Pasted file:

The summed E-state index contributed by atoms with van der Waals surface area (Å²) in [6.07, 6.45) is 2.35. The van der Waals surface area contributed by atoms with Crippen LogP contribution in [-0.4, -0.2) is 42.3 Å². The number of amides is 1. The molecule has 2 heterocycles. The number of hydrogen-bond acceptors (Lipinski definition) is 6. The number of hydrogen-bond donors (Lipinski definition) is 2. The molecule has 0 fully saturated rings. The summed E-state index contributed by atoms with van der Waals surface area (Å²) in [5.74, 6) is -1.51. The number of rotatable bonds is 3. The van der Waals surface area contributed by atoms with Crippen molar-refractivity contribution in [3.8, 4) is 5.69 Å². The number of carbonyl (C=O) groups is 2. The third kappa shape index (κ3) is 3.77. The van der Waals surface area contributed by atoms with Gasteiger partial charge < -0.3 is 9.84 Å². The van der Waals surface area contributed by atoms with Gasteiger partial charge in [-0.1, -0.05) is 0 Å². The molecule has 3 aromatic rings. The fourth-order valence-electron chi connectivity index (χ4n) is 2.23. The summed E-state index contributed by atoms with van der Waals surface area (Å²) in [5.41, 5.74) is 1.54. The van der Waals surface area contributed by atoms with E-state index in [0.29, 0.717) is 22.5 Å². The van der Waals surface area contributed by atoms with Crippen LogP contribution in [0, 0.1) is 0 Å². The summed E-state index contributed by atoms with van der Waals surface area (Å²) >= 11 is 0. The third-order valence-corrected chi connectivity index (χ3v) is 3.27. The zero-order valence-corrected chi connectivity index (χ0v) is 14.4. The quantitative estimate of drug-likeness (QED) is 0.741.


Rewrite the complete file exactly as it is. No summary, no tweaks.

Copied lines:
The summed E-state index contributed by atoms with van der Waals surface area (Å²) in [6.07, 6.45) is 2.35. The van der Waals surface area contributed by atoms with Crippen LogP contribution in [-0.4, -0.2) is 42.3 Å². The number of amides is 1. The molecule has 2 heterocycles. The number of hydrogen-bond acceptors (Lipinski definition) is 6. The number of hydrogen-bond donors (Lipinski definition) is 2. The molecule has 0 fully saturated rings. The summed E-state index contributed by atoms with van der Waals surface area (Å²) in [5.74, 6) is -1.51. The number of rotatable bonds is 3. The van der Waals surface area contributed by atoms with Crippen molar-refractivity contribution in [3.8, 4) is 5.69 Å². The number of carbonyl (C=O) groups is 2. The third kappa shape index (κ3) is 3.77. The van der Waals surface area contributed by atoms with Gasteiger partial charge < -0.3 is 9.84 Å². The van der Waals surface area contributed by atoms with Gasteiger partial charge in [-0.1, -0.05) is 0 Å². The molecule has 3 aromatic rings. The fourth-order valence-electron chi connectivity index (χ4n) is 2.23. The summed E-state index contributed by atoms with van der Waals surface area (Å²) in [5.41, 5.74) is 1.54. The van der Waals surface area contributed by atoms with E-state index in [0.29, 0.717) is 22.5 Å². The van der Waals surface area contributed by atoms with Crippen LogP contribution in [0, 0.1) is 0 Å². The summed E-state index contributed by atoms with van der Waals surface area (Å²) >= 11 is 0. The third-order valence-corrected chi connectivity index (χ3v) is 3.27. The zero-order valence-corrected chi connectivity index (χ0v) is 14.4. The quantitative estimate of drug-likeness (QED) is 0.741.